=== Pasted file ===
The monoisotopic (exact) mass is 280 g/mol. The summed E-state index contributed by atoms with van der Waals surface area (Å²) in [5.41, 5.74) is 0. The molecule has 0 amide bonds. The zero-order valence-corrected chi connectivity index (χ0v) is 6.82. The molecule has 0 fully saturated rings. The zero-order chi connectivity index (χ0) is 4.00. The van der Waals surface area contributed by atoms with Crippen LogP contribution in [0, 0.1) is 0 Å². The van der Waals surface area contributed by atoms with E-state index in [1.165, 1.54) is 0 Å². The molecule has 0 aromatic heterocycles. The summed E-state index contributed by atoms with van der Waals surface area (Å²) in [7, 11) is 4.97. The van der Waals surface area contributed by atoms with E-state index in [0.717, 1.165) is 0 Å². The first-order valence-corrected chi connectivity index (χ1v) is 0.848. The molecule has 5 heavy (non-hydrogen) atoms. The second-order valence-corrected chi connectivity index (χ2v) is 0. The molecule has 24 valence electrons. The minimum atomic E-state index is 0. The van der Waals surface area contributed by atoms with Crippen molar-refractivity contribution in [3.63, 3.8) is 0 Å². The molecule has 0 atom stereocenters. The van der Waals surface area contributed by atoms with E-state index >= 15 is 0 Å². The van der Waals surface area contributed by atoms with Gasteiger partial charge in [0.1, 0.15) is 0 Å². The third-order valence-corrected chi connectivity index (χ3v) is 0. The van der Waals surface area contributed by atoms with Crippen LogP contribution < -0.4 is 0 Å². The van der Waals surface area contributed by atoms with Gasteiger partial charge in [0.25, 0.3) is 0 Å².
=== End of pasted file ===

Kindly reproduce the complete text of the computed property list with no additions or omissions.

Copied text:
The monoisotopic (exact) mass is 280 g/mol. The summed E-state index contributed by atoms with van der Waals surface area (Å²) in [5.41, 5.74) is 0. The molecule has 0 amide bonds. The zero-order valence-corrected chi connectivity index (χ0v) is 6.82. The molecule has 0 fully saturated rings. The zero-order chi connectivity index (χ0) is 4.00. The van der Waals surface area contributed by atoms with Crippen LogP contribution in [0, 0.1) is 0 Å². The van der Waals surface area contributed by atoms with E-state index in [1.165, 1.54) is 0 Å². The molecule has 0 aromatic heterocycles. The summed E-state index contributed by atoms with van der Waals surface area (Å²) in [7, 11) is 4.97. The van der Waals surface area contributed by atoms with E-state index in [0.717, 1.165) is 0 Å². The first-order valence-corrected chi connectivity index (χ1v) is 0.848. The molecule has 5 heavy (non-hydrogen) atoms. The second-order valence-corrected chi connectivity index (χ2v) is 0. The molecule has 24 valence electrons. The minimum atomic E-state index is 0. The van der Waals surface area contributed by atoms with Crippen molar-refractivity contribution in [3.63, 3.8) is 0 Å². The molecule has 0 atom stereocenters. The van der Waals surface area contributed by atoms with E-state index >= 15 is 0 Å². The van der Waals surface area contributed by atoms with Gasteiger partial charge in [0.1, 0.15) is 0 Å². The third-order valence-corrected chi connectivity index (χ3v) is 0. The van der Waals surface area contributed by atoms with Crippen LogP contribution < -0.4 is 0 Å². The van der Waals surface area contributed by atoms with Gasteiger partial charge in [0.25, 0.3) is 0 Å².